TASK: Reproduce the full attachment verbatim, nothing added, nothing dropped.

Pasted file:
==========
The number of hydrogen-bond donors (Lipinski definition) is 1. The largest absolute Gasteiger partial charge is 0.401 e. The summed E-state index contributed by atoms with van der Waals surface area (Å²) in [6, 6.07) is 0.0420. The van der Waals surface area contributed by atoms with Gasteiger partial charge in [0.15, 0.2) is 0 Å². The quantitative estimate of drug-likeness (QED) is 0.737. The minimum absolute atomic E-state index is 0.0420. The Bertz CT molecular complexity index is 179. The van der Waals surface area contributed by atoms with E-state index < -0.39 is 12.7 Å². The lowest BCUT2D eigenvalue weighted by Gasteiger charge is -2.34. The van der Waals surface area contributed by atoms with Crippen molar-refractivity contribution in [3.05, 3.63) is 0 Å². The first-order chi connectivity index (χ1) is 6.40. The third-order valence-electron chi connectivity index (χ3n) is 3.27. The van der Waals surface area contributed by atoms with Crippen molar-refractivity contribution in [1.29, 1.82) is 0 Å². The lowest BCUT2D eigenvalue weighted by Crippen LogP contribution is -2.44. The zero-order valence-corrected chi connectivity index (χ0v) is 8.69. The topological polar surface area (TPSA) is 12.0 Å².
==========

The number of hydrogen-bond donors (Lipinski definition) is 1. The largest absolute Gasteiger partial charge is 0.401 e. The summed E-state index contributed by atoms with van der Waals surface area (Å²) in [6, 6.07) is 0.0420. The van der Waals surface area contributed by atoms with Gasteiger partial charge in [0.15, 0.2) is 0 Å². The quantitative estimate of drug-likeness (QED) is 0.737. The minimum absolute atomic E-state index is 0.0420. The Bertz CT molecular complexity index is 179. The van der Waals surface area contributed by atoms with E-state index < -0.39 is 12.7 Å². The lowest BCUT2D eigenvalue weighted by Gasteiger charge is -2.34. The van der Waals surface area contributed by atoms with Crippen molar-refractivity contribution in [3.05, 3.63) is 0 Å². The first-order chi connectivity index (χ1) is 6.40. The third-order valence-electron chi connectivity index (χ3n) is 3.27. The van der Waals surface area contributed by atoms with Crippen molar-refractivity contribution in [1.29, 1.82) is 0 Å². The lowest BCUT2D eigenvalue weighted by Crippen LogP contribution is -2.44. The zero-order valence-corrected chi connectivity index (χ0v) is 8.69. The topological polar surface area (TPSA) is 12.0 Å².